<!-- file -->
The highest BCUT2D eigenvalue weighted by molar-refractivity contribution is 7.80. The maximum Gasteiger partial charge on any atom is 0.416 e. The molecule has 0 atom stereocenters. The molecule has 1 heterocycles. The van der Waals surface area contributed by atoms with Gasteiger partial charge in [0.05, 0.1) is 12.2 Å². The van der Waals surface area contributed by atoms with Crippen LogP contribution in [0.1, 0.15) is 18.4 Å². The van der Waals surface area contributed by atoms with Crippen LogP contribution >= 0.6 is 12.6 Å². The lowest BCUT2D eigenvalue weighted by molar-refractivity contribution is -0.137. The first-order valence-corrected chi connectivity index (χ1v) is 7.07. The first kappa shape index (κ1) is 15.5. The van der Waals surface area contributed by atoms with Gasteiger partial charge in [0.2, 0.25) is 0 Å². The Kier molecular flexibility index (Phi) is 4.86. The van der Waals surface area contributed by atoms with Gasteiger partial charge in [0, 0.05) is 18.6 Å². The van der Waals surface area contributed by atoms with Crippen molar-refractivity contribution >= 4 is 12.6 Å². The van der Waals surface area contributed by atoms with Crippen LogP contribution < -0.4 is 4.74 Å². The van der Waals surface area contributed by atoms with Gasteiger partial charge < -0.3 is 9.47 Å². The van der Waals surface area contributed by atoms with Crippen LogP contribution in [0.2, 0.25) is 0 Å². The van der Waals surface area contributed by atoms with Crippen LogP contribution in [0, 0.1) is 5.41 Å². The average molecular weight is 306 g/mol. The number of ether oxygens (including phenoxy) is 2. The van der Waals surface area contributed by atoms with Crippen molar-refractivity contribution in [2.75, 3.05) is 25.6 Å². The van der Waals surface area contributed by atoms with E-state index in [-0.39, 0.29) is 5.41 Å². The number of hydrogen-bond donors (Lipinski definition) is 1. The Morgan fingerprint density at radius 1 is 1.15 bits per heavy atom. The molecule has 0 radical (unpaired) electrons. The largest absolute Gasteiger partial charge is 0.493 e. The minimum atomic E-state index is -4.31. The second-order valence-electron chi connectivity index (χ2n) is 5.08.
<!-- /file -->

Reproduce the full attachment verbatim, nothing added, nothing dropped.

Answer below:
The highest BCUT2D eigenvalue weighted by molar-refractivity contribution is 7.80. The maximum Gasteiger partial charge on any atom is 0.416 e. The molecule has 0 atom stereocenters. The molecule has 1 heterocycles. The van der Waals surface area contributed by atoms with Gasteiger partial charge in [0.05, 0.1) is 12.2 Å². The van der Waals surface area contributed by atoms with Crippen LogP contribution in [0.1, 0.15) is 18.4 Å². The van der Waals surface area contributed by atoms with Crippen LogP contribution >= 0.6 is 12.6 Å². The lowest BCUT2D eigenvalue weighted by molar-refractivity contribution is -0.137. The first-order valence-corrected chi connectivity index (χ1v) is 7.07. The first kappa shape index (κ1) is 15.5. The van der Waals surface area contributed by atoms with Gasteiger partial charge in [0.2, 0.25) is 0 Å². The Kier molecular flexibility index (Phi) is 4.86. The van der Waals surface area contributed by atoms with Gasteiger partial charge in [0, 0.05) is 18.6 Å². The van der Waals surface area contributed by atoms with Crippen molar-refractivity contribution >= 4 is 12.6 Å². The van der Waals surface area contributed by atoms with Crippen LogP contribution < -0.4 is 4.74 Å². The van der Waals surface area contributed by atoms with Gasteiger partial charge < -0.3 is 9.47 Å². The van der Waals surface area contributed by atoms with Crippen LogP contribution in [0.2, 0.25) is 0 Å². The van der Waals surface area contributed by atoms with Crippen LogP contribution in [0, 0.1) is 5.41 Å². The average molecular weight is 306 g/mol. The number of ether oxygens (including phenoxy) is 2. The van der Waals surface area contributed by atoms with Crippen molar-refractivity contribution in [2.75, 3.05) is 25.6 Å². The van der Waals surface area contributed by atoms with E-state index in [-0.39, 0.29) is 5.41 Å². The number of hydrogen-bond donors (Lipinski definition) is 1. The Morgan fingerprint density at radius 1 is 1.15 bits per heavy atom. The molecule has 0 radical (unpaired) electrons. The largest absolute Gasteiger partial charge is 0.493 e. The minimum atomic E-state index is -4.31. The second-order valence-electron chi connectivity index (χ2n) is 5.08.